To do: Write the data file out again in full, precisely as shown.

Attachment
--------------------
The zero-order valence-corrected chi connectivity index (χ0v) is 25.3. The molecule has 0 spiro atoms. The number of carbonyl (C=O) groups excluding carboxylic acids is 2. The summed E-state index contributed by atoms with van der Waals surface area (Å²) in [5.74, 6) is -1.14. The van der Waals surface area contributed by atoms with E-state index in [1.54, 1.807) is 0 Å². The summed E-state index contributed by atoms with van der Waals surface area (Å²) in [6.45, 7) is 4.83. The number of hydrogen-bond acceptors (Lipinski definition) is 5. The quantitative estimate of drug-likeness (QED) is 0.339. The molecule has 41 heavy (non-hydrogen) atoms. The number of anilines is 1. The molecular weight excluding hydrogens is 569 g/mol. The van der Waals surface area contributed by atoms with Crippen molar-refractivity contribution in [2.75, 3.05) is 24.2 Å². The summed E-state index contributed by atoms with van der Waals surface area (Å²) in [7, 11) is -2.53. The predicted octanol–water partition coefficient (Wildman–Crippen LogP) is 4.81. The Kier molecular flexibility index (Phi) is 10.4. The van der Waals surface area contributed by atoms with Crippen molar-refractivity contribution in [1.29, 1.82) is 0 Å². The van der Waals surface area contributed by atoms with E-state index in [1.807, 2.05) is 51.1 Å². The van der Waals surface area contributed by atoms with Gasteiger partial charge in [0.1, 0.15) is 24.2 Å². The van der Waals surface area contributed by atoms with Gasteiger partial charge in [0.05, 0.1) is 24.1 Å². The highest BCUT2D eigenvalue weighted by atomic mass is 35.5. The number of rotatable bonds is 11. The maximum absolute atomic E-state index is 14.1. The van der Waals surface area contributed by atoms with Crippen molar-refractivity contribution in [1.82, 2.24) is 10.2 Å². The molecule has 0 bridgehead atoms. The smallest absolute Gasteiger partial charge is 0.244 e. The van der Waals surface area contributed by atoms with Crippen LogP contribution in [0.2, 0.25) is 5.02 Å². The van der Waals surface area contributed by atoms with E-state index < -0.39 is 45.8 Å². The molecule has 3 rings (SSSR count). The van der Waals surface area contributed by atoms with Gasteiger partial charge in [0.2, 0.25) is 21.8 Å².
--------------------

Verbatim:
The zero-order valence-corrected chi connectivity index (χ0v) is 25.3. The molecule has 0 spiro atoms. The number of carbonyl (C=O) groups excluding carboxylic acids is 2. The summed E-state index contributed by atoms with van der Waals surface area (Å²) in [5.74, 6) is -1.14. The van der Waals surface area contributed by atoms with E-state index in [1.54, 1.807) is 0 Å². The summed E-state index contributed by atoms with van der Waals surface area (Å²) in [6.45, 7) is 4.83. The number of hydrogen-bond acceptors (Lipinski definition) is 5. The quantitative estimate of drug-likeness (QED) is 0.339. The molecule has 41 heavy (non-hydrogen) atoms. The number of anilines is 1. The molecular weight excluding hydrogens is 569 g/mol. The van der Waals surface area contributed by atoms with Crippen molar-refractivity contribution in [2.75, 3.05) is 24.2 Å². The summed E-state index contributed by atoms with van der Waals surface area (Å²) in [7, 11) is -2.53. The predicted octanol–water partition coefficient (Wildman–Crippen LogP) is 4.81. The Kier molecular flexibility index (Phi) is 10.4. The van der Waals surface area contributed by atoms with Crippen molar-refractivity contribution in [1.29, 1.82) is 0 Å². The van der Waals surface area contributed by atoms with E-state index in [1.807, 2.05) is 51.1 Å². The van der Waals surface area contributed by atoms with Gasteiger partial charge in [0.1, 0.15) is 24.2 Å². The van der Waals surface area contributed by atoms with Gasteiger partial charge in [0.05, 0.1) is 24.1 Å². The highest BCUT2D eigenvalue weighted by atomic mass is 35.5. The number of rotatable bonds is 11. The maximum absolute atomic E-state index is 14.1. The van der Waals surface area contributed by atoms with Crippen molar-refractivity contribution in [1.82, 2.24) is 10.2 Å². The molecule has 0 bridgehead atoms. The smallest absolute Gasteiger partial charge is 0.244 e. The van der Waals surface area contributed by atoms with Crippen LogP contribution in [0.2, 0.25) is 5.02 Å². The van der Waals surface area contributed by atoms with E-state index < -0.39 is 45.8 Å². The molecule has 3 rings (SSSR count). The van der Waals surface area contributed by atoms with Gasteiger partial charge in [0.2, 0.25) is 21.8 Å².